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Black Lives Should Always Matter

Updated: May 16

When Attorney General Bill Barr testified before a Congressional committee, he refused to acknowledge that systemic racism existed, and does exist, in law enforcement. It is this type of head-in-the-sand attitude that allows it to continue. This is why the Black Lives Matter movement is so important.

As the coronavirus pandemic continues to ravage our nation, I am reminded of a conversation with a black co-worker when a city-wide curfew was issued. Because we were considered “essential” we were required to carry a special notice from the governor which allowed us to ignore this restriction. I expressed my concern to my co-worker, stating that I, an older white male, would not be questioned, but he, as a black male would certainly be at risk. Even reaching for the aforementioned letter could be fatal.

This is the world we live in and white privilege is real.

Those who are uninformed believe the Black Lives Matter movement began with death of Travon Martin. They see it as a relatively new phenomenon aimed at taking down Donald Trump. Because they are so short-sighted, they ignore those who preceded Martin in death.

Emmitt Till was a 14 year old African American boy from Chicago. He was visiting family in Mississippi and was apparently unaware of the rampant racism that still existed in the South in the 1950s. He made what he thought was an innocuous, flirtatious comment to a white woman. He was tortured and murdered by the woman’s husband and another man.

The sign indicating the site of his murder has become a frequent target of white supremacists who would riddle this marker with bullets and otherwise destroy or steal the sign.

The current sign, the fourth one, is bulletproof and weighs 500 pounds. This is meant to discourage those who wish to deface this memorial.

Medgar Evers was an early advocate of the Civil Rights Movement as he led the Mississippi chapter of the NAACP. As the state’s field secretary, he was tasked with the duty of organizing voter registration and boycotts of white businesses that refused to allow equal access to black customers. Evers was also instrumental in re-opening the case against those who murdered Emmitt Till.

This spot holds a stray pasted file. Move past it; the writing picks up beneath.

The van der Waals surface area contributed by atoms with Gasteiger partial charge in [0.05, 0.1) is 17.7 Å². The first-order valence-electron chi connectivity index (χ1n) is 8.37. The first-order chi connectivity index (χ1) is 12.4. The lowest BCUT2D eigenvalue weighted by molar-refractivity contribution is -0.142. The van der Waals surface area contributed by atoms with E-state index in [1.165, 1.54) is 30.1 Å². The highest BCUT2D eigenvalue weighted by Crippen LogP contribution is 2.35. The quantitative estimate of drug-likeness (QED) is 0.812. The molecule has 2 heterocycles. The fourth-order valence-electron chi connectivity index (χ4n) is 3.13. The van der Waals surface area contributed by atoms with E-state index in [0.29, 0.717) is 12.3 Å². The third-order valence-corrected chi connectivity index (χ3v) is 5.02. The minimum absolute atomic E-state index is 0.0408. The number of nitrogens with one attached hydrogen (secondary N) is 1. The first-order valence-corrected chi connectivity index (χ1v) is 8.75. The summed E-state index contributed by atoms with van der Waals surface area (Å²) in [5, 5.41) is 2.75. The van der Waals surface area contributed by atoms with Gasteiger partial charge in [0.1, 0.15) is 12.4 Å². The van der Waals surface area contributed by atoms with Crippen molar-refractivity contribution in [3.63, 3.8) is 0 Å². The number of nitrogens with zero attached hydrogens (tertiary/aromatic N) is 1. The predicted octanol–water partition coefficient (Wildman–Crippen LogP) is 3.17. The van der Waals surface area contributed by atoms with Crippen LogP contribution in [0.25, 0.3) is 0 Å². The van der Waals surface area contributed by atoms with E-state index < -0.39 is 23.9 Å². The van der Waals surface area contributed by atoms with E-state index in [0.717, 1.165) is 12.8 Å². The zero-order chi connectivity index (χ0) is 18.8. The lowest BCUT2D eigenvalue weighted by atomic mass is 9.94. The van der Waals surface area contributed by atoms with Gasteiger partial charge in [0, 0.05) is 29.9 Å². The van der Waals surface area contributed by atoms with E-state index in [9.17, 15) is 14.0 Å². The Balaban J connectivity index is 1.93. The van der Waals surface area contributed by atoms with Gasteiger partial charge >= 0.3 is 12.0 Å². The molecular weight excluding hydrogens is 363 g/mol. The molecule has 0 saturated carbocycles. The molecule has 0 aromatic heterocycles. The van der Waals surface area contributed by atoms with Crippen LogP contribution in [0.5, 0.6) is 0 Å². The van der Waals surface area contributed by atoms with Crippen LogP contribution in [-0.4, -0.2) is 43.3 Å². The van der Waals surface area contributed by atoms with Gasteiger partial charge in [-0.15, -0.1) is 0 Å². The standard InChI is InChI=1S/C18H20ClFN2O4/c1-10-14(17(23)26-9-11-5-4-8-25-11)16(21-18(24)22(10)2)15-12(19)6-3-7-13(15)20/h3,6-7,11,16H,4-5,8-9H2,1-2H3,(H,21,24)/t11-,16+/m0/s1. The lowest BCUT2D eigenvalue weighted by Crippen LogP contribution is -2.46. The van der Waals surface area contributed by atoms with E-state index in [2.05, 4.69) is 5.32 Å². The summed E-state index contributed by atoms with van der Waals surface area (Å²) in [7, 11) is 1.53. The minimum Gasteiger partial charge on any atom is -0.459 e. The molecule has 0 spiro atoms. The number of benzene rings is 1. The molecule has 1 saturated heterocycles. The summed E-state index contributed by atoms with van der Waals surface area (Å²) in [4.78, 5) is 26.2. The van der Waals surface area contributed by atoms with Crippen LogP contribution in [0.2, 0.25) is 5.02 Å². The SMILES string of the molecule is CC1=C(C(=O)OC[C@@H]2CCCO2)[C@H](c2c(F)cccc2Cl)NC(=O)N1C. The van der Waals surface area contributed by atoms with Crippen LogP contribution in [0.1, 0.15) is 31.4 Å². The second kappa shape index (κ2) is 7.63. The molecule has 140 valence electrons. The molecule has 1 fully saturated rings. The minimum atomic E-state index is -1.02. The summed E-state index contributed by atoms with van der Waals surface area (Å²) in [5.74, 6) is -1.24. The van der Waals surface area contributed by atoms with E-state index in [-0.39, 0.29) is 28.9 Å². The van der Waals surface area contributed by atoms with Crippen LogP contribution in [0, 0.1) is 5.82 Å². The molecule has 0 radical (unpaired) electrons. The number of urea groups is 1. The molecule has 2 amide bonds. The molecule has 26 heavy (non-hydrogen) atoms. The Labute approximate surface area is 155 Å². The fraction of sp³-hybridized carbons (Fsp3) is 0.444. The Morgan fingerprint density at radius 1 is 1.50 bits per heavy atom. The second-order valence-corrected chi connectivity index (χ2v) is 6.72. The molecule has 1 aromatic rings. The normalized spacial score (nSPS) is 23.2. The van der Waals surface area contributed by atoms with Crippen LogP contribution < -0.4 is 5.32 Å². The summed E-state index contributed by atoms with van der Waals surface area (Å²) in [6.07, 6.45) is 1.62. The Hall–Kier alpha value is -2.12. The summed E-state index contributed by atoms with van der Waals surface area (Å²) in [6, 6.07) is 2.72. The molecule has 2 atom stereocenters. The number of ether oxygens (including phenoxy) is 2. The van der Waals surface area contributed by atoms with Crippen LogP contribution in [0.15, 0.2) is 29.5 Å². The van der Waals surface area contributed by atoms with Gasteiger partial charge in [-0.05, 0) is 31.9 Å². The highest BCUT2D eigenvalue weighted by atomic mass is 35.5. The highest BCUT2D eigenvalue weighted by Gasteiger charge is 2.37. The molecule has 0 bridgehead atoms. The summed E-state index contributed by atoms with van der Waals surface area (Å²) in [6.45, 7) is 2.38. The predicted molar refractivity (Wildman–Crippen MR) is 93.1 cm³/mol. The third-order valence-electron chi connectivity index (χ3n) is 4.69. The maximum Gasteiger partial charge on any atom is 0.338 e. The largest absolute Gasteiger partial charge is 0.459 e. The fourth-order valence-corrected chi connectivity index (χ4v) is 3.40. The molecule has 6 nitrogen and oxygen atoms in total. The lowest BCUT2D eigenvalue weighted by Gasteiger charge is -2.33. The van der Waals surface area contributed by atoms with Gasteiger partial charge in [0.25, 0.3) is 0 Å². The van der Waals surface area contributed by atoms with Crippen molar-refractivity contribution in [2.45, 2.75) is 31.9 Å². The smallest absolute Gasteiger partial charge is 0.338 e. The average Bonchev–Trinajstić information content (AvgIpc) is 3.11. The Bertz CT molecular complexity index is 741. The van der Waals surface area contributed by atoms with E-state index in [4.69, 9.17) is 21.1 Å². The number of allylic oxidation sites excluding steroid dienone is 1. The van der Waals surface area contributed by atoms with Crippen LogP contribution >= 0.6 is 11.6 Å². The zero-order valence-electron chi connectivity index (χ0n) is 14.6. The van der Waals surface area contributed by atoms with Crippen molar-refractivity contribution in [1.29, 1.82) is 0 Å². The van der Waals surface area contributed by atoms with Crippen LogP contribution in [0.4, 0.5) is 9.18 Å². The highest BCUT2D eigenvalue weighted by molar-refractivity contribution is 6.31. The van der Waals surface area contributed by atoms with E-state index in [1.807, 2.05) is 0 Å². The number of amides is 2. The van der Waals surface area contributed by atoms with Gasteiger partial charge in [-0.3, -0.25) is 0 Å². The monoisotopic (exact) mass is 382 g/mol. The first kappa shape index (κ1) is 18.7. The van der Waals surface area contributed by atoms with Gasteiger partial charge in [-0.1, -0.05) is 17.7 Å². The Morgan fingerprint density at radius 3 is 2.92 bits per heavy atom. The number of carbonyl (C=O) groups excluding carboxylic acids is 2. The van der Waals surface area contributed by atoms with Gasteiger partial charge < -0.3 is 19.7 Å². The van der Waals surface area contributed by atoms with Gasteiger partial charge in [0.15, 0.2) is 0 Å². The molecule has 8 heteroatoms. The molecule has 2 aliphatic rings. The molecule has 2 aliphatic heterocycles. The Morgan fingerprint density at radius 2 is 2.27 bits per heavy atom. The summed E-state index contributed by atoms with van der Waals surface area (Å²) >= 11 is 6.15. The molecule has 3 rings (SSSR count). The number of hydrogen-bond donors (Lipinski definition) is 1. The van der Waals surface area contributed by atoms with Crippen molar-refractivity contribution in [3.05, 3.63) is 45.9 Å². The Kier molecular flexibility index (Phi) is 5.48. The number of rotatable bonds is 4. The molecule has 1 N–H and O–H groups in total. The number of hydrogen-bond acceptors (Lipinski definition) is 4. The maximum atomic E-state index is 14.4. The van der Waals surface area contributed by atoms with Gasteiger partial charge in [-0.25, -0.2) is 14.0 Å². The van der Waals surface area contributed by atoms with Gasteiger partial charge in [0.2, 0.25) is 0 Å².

Evers was assassinated in his driveway. His murder resulted in increased support for the Civil Rights Act of 1964.

Despite overwhelming evidence, his assassin, Byron De La Beckwith, was acquitted by all white juries in two trials. The case eventually was reopened and Beckwith was convicted in 1994.

They were attending choir practice. They had no idea they were being targeted by racists who wanted to send a message of intimidation to those who were simply demanding their Constitutional rights.

The church bombing was the third in eleven days as members of the Ku Klux Klan sought to prevent the integration of Alabama schools.

Like the Medgar Evers case, those responsible for these despicable actions were initially acquitted, or not even charged. It was not until 2002 that the last of four men who committed the heinous act was finally convicted.

In what became known as “Mississippi Burning”, three Civil Rights’ activists were murdered by members of the Ku Klux Klan as they sought to organize voter drives in the South. Two of the men were white and the third, James Chaney, was black.

The investigation that followed resulted in the arrest of 18 participants in the crime, including two members of law enforcement. Again, those involved in the murders were acquitted of murder charges, while just seven of the 18 were convicted of lesser charges.

The only conspirator who was brought to justice was Edgar Ray Killen, who was convicted of manslaughter in 2005.

So, while the names of George Floyd, Breonna Taylor and many others are at the heart of the current Black Lives Matter movement, it is the deaths of those I have mentioned, along with countless others that have caused the outrage that has permeated our cities in recent months.

Perhaps this time there will finally be a change.

Meanwhile, one important way that you can help create change is to support minority entrepreneurs, including Black-owned businesses.

Here's a great resource that provides more than 150 Black-owned businesses in a wide variety of categories that deserve to be supported. Check it out.

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